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Skaldic Poetry of the Scandinavian Middle Ages

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Friðþjófr Þorsteinsson (FriðÞ)

volume 8; ed. Margaret Clunies Ross;

Lausavísur (Lv) - 33

not in Skj

Lausavísur — FriðÞ LvVIII (Frið)

Not published: do not cite (FriðÞ LvVIII (Frið))

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SkP info: VIII, 234

old edition introduction edition manuscripts transcriptions concordance search files

30 — FriðÞ Lv 30VIII (Frið 36)

edition interactive full text transcriptions old edition references concordance

 

Cite as: Margaret Clunies Ross (ed.) 2017, ‘Friðþjófs saga ins frœkna 36 (Friðþjófr Þorsteinsson, Lausavísur 30)’ in Margaret Clunies Ross (ed.), Poetry in fornaldarsögur. Skaldic Poetry of the Scandinavian Middle Ages 8. Turnhout: Brepols, p. 234.

The final section of the saga includes six stanzas that focus on Friðþjófr’s encounter with King Hringr and Ingibjǫrg, now married to the king. Friðþjófr approaches the court in disguise but the king soon sees through it and recognises his visitor, whom he treats with extraordinary generosity, to the extent that he eventually offers him both his wife and his position as ruler. Friðþjófr indicates that he will accept this only if Hringr is mortally ill, and in the prose text, as if to order, the king develops an illness and dies. The conclusion to the saga is told in the prose only: Helgi and Hálfdan hear of Friðþjófr’s good fortune and hurry to deprive him of his new position. Friðþjófr kills Helgi but spares Hálfdan to be hersir in Sogn under him. He and Ingibjǫrg have two sons (B version) or many children (A version). Ingibjǫrg’s feelings throughout this final section of the saga are rather negative, but she acquiesces in whatever Friðþjófr has in mind, though she hardly acts as a heroine of romance.

Þá hét ek Friðþjófr,
er ek fór með víkingum,
en Herþjófr,
er ek ekkjur grætta,
Geirþjófr,
er ek gaflökum fleygða,
Gunnþjófr,
er ek gekk at fylki,
Eyþjófr,
er ek útsker rænta,
Helþjófr,
er ek henta smáb*örn*,
Valþjófr,
þá ek var æðri mönnum.
hef ek sveimat síðan
með saltkörlum,
hjálpar þurfandi,
áðr en hingat kom.

 

I was called Friðþjófr (‘Peace-thief’), when I travelled with vikings, and Herþjófr (‘Army-thief’), when I made widows weep, Geirþjófr (‘Spear-thief’), when I let fly throwing spears, Gunnþjófr (‘Battle-thief’), when I went towards the host, Eyþjófr (‘Island-thief’), when I plundered outlying skerries, Helþjófr (‘Hel-thief’), when I seized little children, Valþjófr (‘Slain men-thief’), when I was higher than [other] men. Now I have since roamed around with salt burners, needing help, before I came here.

context: Friðþjófr approaches King Hringr’s court disguised as a wayfarer in a shaggy cloak. He claims to be engaged in the burning of salt (saltbrenna). When he comes before the king, Hringr asks him his name, and this stanza forms the answer.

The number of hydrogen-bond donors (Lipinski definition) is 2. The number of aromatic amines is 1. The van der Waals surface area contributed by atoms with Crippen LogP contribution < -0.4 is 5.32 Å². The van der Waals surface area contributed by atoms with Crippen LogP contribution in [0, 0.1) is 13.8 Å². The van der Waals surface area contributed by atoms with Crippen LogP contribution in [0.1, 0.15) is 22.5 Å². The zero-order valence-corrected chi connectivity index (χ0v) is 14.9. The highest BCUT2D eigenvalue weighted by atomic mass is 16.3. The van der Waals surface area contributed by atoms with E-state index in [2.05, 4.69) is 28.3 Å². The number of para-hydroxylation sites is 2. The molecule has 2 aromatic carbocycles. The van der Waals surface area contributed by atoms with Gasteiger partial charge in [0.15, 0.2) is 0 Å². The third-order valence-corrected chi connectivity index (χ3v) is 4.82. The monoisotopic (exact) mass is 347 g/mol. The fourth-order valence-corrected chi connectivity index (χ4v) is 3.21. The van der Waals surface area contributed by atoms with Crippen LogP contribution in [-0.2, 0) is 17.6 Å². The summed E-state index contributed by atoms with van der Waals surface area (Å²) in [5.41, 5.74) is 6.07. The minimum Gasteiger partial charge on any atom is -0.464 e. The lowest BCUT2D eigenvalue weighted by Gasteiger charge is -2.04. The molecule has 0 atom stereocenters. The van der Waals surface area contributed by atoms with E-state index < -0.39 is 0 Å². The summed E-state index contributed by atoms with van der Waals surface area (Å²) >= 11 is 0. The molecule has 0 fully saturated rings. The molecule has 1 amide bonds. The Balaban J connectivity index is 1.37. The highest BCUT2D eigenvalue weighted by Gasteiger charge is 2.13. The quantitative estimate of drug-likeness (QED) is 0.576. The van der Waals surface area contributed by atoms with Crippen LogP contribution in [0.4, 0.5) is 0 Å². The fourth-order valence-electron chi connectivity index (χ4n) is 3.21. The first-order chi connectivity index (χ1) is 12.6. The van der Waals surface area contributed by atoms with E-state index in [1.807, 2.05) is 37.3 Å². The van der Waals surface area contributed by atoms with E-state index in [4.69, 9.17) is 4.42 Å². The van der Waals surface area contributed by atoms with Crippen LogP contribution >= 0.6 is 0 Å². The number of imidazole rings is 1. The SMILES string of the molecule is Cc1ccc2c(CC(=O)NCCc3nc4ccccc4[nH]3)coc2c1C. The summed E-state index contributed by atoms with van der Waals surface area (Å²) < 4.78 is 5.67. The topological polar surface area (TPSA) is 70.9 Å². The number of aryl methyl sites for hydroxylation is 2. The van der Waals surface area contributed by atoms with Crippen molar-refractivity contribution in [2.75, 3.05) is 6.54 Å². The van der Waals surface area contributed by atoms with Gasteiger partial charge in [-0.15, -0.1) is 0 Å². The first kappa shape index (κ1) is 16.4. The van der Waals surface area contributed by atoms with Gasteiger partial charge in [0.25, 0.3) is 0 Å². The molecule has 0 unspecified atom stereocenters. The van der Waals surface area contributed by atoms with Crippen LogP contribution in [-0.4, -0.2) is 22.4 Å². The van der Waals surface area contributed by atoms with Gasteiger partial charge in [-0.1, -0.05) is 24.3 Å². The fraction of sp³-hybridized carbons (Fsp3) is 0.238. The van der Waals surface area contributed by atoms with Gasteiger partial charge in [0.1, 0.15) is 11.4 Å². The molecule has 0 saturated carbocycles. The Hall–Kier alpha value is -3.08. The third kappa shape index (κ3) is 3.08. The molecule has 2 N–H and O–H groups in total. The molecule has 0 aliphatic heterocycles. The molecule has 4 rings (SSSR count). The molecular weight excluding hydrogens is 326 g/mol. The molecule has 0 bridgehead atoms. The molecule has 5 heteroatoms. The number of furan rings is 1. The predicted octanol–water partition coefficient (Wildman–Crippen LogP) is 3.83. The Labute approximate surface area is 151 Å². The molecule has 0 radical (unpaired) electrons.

notes: This stanza, together with the surrounding prose, is only in the B redaction mss. Metrically and stylistically, it is unlike all the other stanzas in Frið, and clearly belongs to an enumerative model, in which an individual, usually in disguise, tells about his many adventures by means of a long list of names he has acquired on account of them. The god Óðinn is the prototype of this kind of figure, and Grí 48-50, quoted by Snorri Sturluson with commentary in Gylf (SnE 2005, 21-2), is the prototypical poetic realisation of this motif. It is a moot point as to how ll. 5-14 of the text should be divided metrically, as here (with Edd. Min., observing that er ek would normally be in dip) or after er ek (so Frið 1901 and Skald). Finnur Jónsson (Skj B) gives up on this question and places ll. 3-12 in square brackets, presumably to indicate that he sees them as a late interpolation. The stanza is a mixture of metres, fornyrðislag, málaháttr and kviðuháttr. — The Odinic model does not really suit the chivalrous character of Friðþjófr, as presented in the rest of the saga, both prose and poetry; however, the figure of the wandering hero in disguise is a conventional motif in other fornaldarsögur, such as Ǫrv, where the wanderer calls himself by a pseudonym (often Víðfǫrull ‘Widely-travelled’ or, in some mss of Ǫrv, Næframaðr ‘Bark-man’). In Frið 36, the many names Friðþjófr calls himself are all based on the semantic sense of the second element of his name ‑þjófr ‘thief’, while the first elements vary appropriately according to the activities with which they are associated. Most of these activities are of a martial or aggressive nature, which does not fit particularly well with Friðþjófr’s character in the saga. On names in ‑þjófr, see Bugge (1890, 225-36).

texts: Frið 36

editions: Skj Anonyme digte og vers [XIII]: E. 7. Vers af Fornaldarsagaer: Af Friðþjófssaga ens frækna II 3 (AII, 277; BII, 299); Skald II, 158, FF §22, NN §2837; Falk 1890, 84-6, Frið 1893, 30, Frið 1901, 43; Edd. Min. 102.

sources

Holm papp 17 4°x (papp17x) 361v, 22 - 361v, 25 (Frið)  transcr.  image  
AM 109 a II 8°x (109a IIx) 152r - 152r (Frið)  image  
GKS 1006 folx (1006x) 593, 22 - 593, 27 (Frið)  transcr.  image  
AM 173 folx (173x) 91r, 22 - 92r, 6 (Frið)  image  
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